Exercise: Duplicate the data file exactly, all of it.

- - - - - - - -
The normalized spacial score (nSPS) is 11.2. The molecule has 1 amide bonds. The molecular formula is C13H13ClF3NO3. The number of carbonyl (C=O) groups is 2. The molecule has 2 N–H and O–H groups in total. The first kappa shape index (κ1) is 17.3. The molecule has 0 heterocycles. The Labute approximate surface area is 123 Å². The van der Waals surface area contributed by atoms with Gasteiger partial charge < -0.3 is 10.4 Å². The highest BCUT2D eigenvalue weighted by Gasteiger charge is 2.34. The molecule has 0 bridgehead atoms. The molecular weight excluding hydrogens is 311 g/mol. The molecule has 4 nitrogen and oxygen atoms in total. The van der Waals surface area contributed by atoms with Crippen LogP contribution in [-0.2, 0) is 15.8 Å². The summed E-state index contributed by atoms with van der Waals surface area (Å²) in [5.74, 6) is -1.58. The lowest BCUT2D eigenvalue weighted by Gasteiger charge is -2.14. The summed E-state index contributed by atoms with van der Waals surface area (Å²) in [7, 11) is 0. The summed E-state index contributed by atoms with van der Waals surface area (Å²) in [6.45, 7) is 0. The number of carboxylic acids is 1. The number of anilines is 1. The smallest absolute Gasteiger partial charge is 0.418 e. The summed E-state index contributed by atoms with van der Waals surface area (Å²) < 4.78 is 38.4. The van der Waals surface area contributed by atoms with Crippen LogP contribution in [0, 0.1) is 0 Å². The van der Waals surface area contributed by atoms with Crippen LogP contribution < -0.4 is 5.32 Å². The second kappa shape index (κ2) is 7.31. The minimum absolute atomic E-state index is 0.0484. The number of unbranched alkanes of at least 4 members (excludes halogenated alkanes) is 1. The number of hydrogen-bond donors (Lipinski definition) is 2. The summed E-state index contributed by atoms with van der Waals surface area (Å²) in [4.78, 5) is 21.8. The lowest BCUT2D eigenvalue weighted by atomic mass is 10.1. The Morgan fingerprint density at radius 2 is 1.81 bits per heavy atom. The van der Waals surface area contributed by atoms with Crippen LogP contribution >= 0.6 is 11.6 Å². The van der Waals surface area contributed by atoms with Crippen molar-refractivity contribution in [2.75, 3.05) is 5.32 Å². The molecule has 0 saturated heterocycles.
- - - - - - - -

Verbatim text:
The normalized spacial score (nSPS) is 11.2. The molecule has 1 amide bonds. The molecular formula is C13H13ClF3NO3. The number of carbonyl (C=O) groups is 2. The molecule has 2 N–H and O–H groups in total. The first kappa shape index (κ1) is 17.3. The molecule has 0 heterocycles. The Labute approximate surface area is 123 Å². The van der Waals surface area contributed by atoms with Gasteiger partial charge < -0.3 is 10.4 Å². The highest BCUT2D eigenvalue weighted by Gasteiger charge is 2.34. The molecule has 0 bridgehead atoms. The molecular weight excluding hydrogens is 311 g/mol. The molecule has 4 nitrogen and oxygen atoms in total. The van der Waals surface area contributed by atoms with Crippen LogP contribution in [-0.2, 0) is 15.8 Å². The summed E-state index contributed by atoms with van der Waals surface area (Å²) in [5.74, 6) is -1.58. The lowest BCUT2D eigenvalue weighted by Gasteiger charge is -2.14. The summed E-state index contributed by atoms with van der Waals surface area (Å²) in [7, 11) is 0. The summed E-state index contributed by atoms with van der Waals surface area (Å²) in [6.45, 7) is 0. The number of carboxylic acids is 1. The number of anilines is 1. The smallest absolute Gasteiger partial charge is 0.418 e. The summed E-state index contributed by atoms with van der Waals surface area (Å²) < 4.78 is 38.4. The van der Waals surface area contributed by atoms with Crippen LogP contribution in [0, 0.1) is 0 Å². The van der Waals surface area contributed by atoms with Crippen LogP contribution < -0.4 is 5.32 Å². The second kappa shape index (κ2) is 7.31. The minimum absolute atomic E-state index is 0.0484. The number of unbranched alkanes of at least 4 members (excludes halogenated alkanes) is 1. The number of hydrogen-bond donors (Lipinski definition) is 2. The summed E-state index contributed by atoms with van der Waals surface area (Å²) in [4.78, 5) is 21.8. The lowest BCUT2D eigenvalue weighted by atomic mass is 10.1. The Morgan fingerprint density at radius 2 is 1.81 bits per heavy atom. The van der Waals surface area contributed by atoms with Crippen LogP contribution >= 0.6 is 11.6 Å². The van der Waals surface area contributed by atoms with Crippen molar-refractivity contribution in [2.75, 3.05) is 5.32 Å². The molecule has 0 saturated heterocycles.